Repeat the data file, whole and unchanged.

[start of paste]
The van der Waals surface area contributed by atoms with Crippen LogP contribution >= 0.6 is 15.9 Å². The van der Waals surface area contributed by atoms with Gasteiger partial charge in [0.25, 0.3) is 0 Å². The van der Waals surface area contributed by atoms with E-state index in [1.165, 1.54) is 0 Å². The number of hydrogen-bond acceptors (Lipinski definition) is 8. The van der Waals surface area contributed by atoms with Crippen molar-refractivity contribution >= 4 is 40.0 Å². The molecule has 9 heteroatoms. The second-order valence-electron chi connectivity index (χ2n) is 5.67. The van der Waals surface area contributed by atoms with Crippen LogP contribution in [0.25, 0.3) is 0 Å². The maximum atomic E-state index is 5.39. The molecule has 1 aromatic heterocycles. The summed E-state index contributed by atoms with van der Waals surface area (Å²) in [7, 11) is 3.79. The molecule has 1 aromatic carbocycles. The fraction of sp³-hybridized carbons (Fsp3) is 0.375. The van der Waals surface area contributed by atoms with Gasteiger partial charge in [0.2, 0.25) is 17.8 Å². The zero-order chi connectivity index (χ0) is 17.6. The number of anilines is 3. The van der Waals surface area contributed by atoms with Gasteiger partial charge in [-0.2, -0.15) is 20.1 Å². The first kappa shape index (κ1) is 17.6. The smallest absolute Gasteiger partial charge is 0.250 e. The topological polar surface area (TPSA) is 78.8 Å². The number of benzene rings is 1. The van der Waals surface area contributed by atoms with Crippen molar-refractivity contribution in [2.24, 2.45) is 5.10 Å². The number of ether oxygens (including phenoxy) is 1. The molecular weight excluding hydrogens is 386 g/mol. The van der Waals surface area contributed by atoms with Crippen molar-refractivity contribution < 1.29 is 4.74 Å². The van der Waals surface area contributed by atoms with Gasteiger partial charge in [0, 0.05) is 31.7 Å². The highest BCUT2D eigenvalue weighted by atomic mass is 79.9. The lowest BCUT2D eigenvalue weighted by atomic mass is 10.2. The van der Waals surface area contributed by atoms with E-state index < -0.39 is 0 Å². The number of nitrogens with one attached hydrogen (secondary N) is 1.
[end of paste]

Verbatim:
The van der Waals surface area contributed by atoms with Crippen LogP contribution >= 0.6 is 15.9 Å². The van der Waals surface area contributed by atoms with Gasteiger partial charge in [0.25, 0.3) is 0 Å². The van der Waals surface area contributed by atoms with E-state index in [1.165, 1.54) is 0 Å². The number of hydrogen-bond acceptors (Lipinski definition) is 8. The van der Waals surface area contributed by atoms with Crippen molar-refractivity contribution >= 4 is 40.0 Å². The molecule has 9 heteroatoms. The second-order valence-electron chi connectivity index (χ2n) is 5.67. The van der Waals surface area contributed by atoms with Crippen LogP contribution in [0.25, 0.3) is 0 Å². The maximum atomic E-state index is 5.39. The molecule has 1 aromatic heterocycles. The summed E-state index contributed by atoms with van der Waals surface area (Å²) in [7, 11) is 3.79. The molecule has 1 aromatic carbocycles. The fraction of sp³-hybridized carbons (Fsp3) is 0.375. The van der Waals surface area contributed by atoms with Gasteiger partial charge in [0.2, 0.25) is 17.8 Å². The zero-order chi connectivity index (χ0) is 17.6. The number of anilines is 3. The van der Waals surface area contributed by atoms with Gasteiger partial charge in [-0.2, -0.15) is 20.1 Å². The first kappa shape index (κ1) is 17.6. The smallest absolute Gasteiger partial charge is 0.250 e. The topological polar surface area (TPSA) is 78.8 Å². The number of benzene rings is 1. The van der Waals surface area contributed by atoms with Crippen molar-refractivity contribution in [2.24, 2.45) is 5.10 Å². The number of ether oxygens (including phenoxy) is 1. The molecular weight excluding hydrogens is 386 g/mol. The van der Waals surface area contributed by atoms with Crippen molar-refractivity contribution < 1.29 is 4.74 Å². The van der Waals surface area contributed by atoms with Gasteiger partial charge in [0, 0.05) is 31.7 Å². The highest BCUT2D eigenvalue weighted by atomic mass is 79.9. The lowest BCUT2D eigenvalue weighted by atomic mass is 10.2. The van der Waals surface area contributed by atoms with E-state index < -0.39 is 0 Å². The number of nitrogens with one attached hydrogen (secondary N) is 1.